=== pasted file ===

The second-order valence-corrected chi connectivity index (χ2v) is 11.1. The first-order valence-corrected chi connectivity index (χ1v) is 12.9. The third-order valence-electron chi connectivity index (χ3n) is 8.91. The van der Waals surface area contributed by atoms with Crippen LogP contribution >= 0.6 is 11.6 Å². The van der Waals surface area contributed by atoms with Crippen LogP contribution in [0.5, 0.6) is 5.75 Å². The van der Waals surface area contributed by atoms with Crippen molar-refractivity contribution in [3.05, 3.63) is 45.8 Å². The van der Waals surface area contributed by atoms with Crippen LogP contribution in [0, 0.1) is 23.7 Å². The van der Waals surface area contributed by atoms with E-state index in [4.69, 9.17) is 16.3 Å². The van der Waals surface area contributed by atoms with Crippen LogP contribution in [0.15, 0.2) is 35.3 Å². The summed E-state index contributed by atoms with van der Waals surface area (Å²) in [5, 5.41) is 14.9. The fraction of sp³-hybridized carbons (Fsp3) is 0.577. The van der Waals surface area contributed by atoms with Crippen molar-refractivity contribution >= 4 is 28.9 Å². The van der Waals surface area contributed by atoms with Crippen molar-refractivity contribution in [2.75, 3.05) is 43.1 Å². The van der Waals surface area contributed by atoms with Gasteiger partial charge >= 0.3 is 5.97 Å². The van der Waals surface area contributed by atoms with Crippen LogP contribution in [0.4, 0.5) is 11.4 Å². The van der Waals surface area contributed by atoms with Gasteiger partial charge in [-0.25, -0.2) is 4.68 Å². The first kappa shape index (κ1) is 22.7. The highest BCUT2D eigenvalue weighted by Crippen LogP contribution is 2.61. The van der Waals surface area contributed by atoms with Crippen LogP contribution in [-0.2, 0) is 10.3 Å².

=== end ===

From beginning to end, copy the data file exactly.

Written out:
The second-order valence-corrected chi connectivity index (χ2v) is 11.1. The first-order valence-corrected chi connectivity index (χ1v) is 12.9. The third-order valence-electron chi connectivity index (χ3n) is 8.91. The van der Waals surface area contributed by atoms with Crippen LogP contribution >= 0.6 is 11.6 Å². The van der Waals surface area contributed by atoms with Crippen LogP contribution in [0.5, 0.6) is 5.75 Å². The van der Waals surface area contributed by atoms with Crippen molar-refractivity contribution in [3.05, 3.63) is 45.8 Å². The van der Waals surface area contributed by atoms with Crippen LogP contribution in [0, 0.1) is 23.7 Å². The van der Waals surface area contributed by atoms with E-state index in [4.69, 9.17) is 16.3 Å². The van der Waals surface area contributed by atoms with Crippen LogP contribution in [0.15, 0.2) is 35.3 Å². The summed E-state index contributed by atoms with van der Waals surface area (Å²) in [5, 5.41) is 14.9. The fraction of sp³-hybridized carbons (Fsp3) is 0.577. The van der Waals surface area contributed by atoms with Crippen molar-refractivity contribution >= 4 is 28.9 Å². The van der Waals surface area contributed by atoms with Crippen molar-refractivity contribution in [2.75, 3.05) is 43.1 Å². The van der Waals surface area contributed by atoms with Gasteiger partial charge >= 0.3 is 5.97 Å². The van der Waals surface area contributed by atoms with Crippen LogP contribution in [0.4, 0.5) is 11.4 Å². The van der Waals surface area contributed by atoms with Gasteiger partial charge in [-0.25, -0.2) is 4.68 Å². The first kappa shape index (κ1) is 22.7. The highest BCUT2D eigenvalue weighted by Crippen LogP contribution is 2.61. The van der Waals surface area contributed by atoms with Crippen LogP contribution in [-0.2, 0) is 10.3 Å².